To understand the sound better, move your finger down the teeth of a comb; doesn’t it make a series of harp taps? This is the noise that the catfish and some other fish can make using the stridulation process.

Uses of making sound in catfish

Unlike humans, catfish and other animals don’t just make noise because they want to talk. There is a purpose for them making these noises, usually to attract prey and potential mates. However, there can be some other reasons for this as well.

The biggest reason is to ward off predators. These noises are to warn the predator that they are here, usually made when they are protecting their eggs. The catfish croaks like a dog barks because it is scared. This is why a lot of fishermen hear the catfish making this noise once it is caught. This croaking sound heard is the stridulation noise made by the fish.

Moreover, when in distress, the fish makes more noise, but it is also produced during competition with other catfish. In fact, the fish can make noise whenever it feels like it, and sometimes they do that. Chances are, whenever the fish is swimming, you will hear it make noise, which is more noticeable in some species of catfish compared to others.

Factors affecting the sounds made by catfish

The truth is, not all catfish can produce the same intensity and amount of noise. In fact, the different sexes of the same species of catfish also produce sounds of varying intensity. The fish is also smart enough to differentiate between sounds of different pitches and velocities. If that wasn’t enough, this smart fish could also know the distance of the sound and which direction it is coming from!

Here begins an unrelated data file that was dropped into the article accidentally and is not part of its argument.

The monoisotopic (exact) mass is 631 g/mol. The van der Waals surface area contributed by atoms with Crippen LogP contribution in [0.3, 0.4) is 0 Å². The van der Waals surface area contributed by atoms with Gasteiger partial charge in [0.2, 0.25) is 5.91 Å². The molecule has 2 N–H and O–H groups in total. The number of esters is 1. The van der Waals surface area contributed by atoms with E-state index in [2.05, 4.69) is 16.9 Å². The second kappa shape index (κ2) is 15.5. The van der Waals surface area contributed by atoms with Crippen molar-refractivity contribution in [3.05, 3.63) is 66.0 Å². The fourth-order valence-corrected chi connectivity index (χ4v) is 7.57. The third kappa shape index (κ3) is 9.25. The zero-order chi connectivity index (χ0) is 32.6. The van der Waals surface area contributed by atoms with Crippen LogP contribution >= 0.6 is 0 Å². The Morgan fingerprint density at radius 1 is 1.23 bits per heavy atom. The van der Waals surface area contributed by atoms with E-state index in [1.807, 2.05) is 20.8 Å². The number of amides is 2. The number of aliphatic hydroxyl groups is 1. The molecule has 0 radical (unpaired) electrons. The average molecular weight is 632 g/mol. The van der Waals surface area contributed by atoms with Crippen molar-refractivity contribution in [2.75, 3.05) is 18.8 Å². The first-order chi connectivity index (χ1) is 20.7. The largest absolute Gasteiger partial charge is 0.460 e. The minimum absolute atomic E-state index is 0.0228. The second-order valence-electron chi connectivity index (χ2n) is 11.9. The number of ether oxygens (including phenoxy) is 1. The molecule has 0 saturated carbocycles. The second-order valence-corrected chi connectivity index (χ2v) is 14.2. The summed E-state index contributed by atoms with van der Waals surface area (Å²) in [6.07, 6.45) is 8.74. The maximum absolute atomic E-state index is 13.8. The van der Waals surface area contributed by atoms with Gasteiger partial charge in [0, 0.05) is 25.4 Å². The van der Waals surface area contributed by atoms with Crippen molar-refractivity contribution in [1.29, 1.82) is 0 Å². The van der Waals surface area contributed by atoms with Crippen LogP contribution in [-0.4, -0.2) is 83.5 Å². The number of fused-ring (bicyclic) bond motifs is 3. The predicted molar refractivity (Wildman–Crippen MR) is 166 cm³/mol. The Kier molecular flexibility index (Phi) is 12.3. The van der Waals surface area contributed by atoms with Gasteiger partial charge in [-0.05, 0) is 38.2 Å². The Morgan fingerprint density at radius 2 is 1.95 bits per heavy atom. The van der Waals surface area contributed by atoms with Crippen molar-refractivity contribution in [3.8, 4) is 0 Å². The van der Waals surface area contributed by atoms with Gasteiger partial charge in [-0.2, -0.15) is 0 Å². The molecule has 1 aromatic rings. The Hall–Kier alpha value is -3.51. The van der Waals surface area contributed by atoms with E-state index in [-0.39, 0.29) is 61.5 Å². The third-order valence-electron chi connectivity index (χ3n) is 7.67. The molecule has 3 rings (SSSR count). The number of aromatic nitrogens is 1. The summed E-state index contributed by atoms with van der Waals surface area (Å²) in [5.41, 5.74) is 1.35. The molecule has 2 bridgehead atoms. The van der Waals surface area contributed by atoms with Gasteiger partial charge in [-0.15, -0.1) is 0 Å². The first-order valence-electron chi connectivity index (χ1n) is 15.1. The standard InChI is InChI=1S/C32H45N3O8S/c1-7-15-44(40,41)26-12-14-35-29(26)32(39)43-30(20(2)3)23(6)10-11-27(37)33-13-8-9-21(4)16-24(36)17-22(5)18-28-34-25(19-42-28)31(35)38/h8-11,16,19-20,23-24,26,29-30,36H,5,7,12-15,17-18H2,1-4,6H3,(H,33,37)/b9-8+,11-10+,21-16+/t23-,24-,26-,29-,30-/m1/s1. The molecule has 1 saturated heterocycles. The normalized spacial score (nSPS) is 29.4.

The sound is different depending on its function; if it is in distress, it might be louder than if it is for some smaller reason. Moreover, the drumming sound is not as loud as stridulation noise, so the intensity will change according to the mechanism they are using as well. Another factor is the species of fish; some species make louder noises while the others don’t. Some species of catfish can only use one mechanism to make a sound while others can use both, and some catfish can’t even make noise, which is due to evolution.

Other physiological differences also affect the sound produced. The bigger the fish, the more sound it can produce. Furthermore, the younger catfish cannot make as loud of noise as a mature catfish, so as the fish gets older, it makes a louder noise for a longer duration. The younger fish are usually only able to communicate small distances.

In conclusion, catfish are one of the most interesting fish that can make noises in two ways. They use this ability to warn predators and communicate with other underwater fish. You might be able to hear them talking if you pay attention. Now you know the exact mechanism they use to make noise as well, which will help you understand which mechanism the catfish you have is using to communicate!

One Comment

  1. Pingback: Are Catfish Attracted to Sound? | Reel Fishing Guru

Leave a Comment

Your email address will not be published. Required fields are marked *